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Law Educator, Esq.
Law Educator, Esq., Attorney
Category: Legal
Satisfied Customers: 118789
Experience:  JA Mentor -Attorney Labor/employment, corporate, sports law, admiralty/maritime and civil rights law
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My wife runs two home based businesses. One is an LLC and has

Customer Question

My wife runs two home based businesses. One is an LLC and has been successfully operating for 8 years or so. It is solely intangible goods, design, digital files, websites, etc. It also has very little expense. The other is a new business, a plant nursery with retail sales, began 2014 with quite a bit of expense, but no income, until this month. It will be a high expense to income business for a while and I don't expect it to show much if any profit this year. Our tax person is handling the two businesses separately and is deferring the expenses of the new business until it shows income. Question1: Can the two businesses somehow share expenses and income - making the new business part of the old's LLC?
Question2: The new business, the nursery, in part sells plants harvested from 4 of our 5 acre property. These are wild grown plants. She does have permits in place from FL state, making the harvest legal. The only private use we have of these 4 (more like 3+) acres is looking at them as they are heavily wooded. Is there a way to capitalize on this in tax deduction terms? Perhaps rent the property to the company? We own the house and land outright - so there is no mortgage to deduct.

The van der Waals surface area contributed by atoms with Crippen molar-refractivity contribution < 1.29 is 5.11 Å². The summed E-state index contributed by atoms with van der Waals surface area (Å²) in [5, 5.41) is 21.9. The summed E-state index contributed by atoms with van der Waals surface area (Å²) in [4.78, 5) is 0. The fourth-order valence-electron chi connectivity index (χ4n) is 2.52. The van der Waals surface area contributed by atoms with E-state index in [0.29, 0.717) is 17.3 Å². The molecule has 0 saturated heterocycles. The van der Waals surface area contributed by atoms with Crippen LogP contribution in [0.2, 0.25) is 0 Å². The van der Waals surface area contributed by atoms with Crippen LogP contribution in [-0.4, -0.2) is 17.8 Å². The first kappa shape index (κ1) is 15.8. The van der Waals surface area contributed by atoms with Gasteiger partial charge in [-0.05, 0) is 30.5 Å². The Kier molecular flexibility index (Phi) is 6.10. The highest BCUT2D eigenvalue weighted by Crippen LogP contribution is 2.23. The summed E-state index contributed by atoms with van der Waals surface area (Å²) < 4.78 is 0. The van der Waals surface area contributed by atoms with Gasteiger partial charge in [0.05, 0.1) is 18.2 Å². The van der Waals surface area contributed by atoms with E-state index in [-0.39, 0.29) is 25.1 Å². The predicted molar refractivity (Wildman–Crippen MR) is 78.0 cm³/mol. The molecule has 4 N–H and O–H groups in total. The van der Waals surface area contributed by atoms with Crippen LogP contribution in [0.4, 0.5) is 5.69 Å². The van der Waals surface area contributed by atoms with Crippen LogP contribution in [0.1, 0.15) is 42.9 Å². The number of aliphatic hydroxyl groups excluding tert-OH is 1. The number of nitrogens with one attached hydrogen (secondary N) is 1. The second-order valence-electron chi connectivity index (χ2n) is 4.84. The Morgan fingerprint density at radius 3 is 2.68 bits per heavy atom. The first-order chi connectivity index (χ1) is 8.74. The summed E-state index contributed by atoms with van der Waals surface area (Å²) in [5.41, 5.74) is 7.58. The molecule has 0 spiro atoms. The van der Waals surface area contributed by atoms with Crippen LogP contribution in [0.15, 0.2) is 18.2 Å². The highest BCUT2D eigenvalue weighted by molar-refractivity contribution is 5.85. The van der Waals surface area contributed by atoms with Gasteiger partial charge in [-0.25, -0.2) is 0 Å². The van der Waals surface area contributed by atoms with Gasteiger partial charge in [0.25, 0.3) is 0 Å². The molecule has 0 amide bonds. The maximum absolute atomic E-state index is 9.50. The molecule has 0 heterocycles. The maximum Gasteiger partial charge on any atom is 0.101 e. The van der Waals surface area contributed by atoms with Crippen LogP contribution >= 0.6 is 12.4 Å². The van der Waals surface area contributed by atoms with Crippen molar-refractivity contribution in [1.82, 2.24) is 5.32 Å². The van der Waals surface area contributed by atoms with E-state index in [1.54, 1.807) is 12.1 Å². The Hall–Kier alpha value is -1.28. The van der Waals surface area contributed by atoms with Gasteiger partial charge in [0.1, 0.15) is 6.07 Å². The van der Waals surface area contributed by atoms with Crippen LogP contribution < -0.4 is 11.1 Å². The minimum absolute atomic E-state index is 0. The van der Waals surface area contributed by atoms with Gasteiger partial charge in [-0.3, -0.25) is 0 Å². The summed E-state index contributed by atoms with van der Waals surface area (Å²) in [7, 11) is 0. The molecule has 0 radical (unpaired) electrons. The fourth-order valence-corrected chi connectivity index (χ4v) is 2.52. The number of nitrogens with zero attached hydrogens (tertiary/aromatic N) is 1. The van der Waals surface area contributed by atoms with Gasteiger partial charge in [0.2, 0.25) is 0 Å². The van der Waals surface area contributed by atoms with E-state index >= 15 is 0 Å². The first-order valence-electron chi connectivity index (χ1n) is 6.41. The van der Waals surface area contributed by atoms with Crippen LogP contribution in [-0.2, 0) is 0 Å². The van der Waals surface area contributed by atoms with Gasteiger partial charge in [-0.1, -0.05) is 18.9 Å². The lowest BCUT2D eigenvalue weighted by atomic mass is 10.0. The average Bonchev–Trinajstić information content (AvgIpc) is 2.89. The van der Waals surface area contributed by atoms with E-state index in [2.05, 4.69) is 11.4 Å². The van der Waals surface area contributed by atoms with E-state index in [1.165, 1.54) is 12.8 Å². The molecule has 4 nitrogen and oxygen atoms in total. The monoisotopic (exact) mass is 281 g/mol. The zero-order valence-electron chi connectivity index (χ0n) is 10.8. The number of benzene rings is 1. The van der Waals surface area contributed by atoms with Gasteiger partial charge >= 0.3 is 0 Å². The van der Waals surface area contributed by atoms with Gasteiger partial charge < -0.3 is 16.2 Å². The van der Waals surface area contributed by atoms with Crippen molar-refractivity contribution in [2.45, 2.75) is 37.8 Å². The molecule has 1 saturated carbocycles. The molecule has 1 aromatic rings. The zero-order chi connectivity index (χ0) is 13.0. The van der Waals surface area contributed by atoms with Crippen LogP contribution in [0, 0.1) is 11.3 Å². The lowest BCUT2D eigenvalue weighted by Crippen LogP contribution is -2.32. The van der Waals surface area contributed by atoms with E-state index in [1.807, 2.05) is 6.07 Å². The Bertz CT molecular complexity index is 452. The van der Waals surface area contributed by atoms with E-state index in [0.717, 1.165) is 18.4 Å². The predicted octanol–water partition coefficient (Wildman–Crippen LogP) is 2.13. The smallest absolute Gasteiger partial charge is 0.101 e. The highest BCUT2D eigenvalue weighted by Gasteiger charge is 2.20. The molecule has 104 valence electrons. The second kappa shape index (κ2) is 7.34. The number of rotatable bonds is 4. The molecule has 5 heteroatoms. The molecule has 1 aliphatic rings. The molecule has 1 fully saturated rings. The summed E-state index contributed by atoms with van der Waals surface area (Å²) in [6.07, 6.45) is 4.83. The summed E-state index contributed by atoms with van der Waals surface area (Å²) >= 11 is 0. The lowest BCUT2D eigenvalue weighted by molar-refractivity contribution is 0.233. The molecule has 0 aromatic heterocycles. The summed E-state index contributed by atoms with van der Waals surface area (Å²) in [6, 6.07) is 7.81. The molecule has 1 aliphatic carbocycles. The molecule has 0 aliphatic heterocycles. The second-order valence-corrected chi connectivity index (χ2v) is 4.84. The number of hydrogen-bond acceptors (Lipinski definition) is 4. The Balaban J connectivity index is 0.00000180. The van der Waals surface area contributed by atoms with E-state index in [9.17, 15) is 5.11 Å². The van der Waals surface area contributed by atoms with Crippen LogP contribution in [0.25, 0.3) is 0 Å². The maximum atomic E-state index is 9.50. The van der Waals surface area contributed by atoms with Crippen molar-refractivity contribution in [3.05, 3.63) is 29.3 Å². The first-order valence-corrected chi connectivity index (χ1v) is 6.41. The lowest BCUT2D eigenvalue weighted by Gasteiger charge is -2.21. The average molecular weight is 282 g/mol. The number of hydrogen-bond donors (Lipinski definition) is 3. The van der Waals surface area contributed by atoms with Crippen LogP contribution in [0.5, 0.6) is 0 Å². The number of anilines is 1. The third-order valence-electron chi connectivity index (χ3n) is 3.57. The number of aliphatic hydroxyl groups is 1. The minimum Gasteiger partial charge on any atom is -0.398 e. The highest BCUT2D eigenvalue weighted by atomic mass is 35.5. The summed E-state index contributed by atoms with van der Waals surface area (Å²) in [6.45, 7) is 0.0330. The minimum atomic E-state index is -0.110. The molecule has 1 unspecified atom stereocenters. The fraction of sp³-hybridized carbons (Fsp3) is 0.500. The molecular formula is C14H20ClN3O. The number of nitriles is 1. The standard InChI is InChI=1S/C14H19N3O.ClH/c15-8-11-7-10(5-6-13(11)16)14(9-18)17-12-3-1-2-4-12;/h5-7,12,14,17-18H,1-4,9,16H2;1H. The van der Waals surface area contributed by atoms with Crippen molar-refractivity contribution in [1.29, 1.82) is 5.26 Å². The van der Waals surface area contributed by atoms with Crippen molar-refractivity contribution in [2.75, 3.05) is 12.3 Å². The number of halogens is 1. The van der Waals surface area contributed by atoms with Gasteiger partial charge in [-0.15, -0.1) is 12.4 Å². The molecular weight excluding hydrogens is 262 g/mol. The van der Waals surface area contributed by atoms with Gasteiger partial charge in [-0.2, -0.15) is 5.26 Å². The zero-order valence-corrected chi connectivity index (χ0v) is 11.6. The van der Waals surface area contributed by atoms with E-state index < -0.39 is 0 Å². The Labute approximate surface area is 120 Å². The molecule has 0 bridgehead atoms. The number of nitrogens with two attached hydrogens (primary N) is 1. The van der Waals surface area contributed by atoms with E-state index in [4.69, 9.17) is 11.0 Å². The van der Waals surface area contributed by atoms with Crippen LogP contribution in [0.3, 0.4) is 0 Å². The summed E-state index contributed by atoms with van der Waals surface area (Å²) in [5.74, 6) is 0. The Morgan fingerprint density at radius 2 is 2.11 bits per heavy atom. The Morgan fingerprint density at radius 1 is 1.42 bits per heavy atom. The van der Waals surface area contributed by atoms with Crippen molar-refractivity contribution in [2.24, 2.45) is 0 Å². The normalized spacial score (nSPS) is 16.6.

Submitted: 1 year ago.
Category: Legal
Expert:  Law Educator, Esq. replied 1 year ago.
Thank you for your question. I look forward to working with you to provide you the information you are seeking for educational purposes only.
1) In order to preserve the corporate veil protection of the LLC, no, she cannot share or commingle funds of the two LLC. She needs to keep them completely separate. If she mingles the two, then the corporate veil is destroyed and if she is ever sued the liability for damages can be held to be on both LLC and possibly even her personally.
2) Renting the property for agriculture is a potential deduction. Also, seeking federal assistance for tree farming is another possible deduction. If you lease the property to your LLC, you end up having personal income and the LLC has a deduction for rent paid, so you need to determine how much the LLC is earning to determine whether or not it is more to your benefit for the LLC to pay the rent.
Customer: replied 1 year ago.
In point one, you have both businesses as LLC. Only the original business is. Does this change your answer?
Expert:  Law Educator, Esq. replied 1 year ago.
Thank you for your reply.
You do not want to commingle the businesses, regardless of their corporate form, again that leads to loss of the protection of the corporate veil. This is why the accountant is treating them completely separately.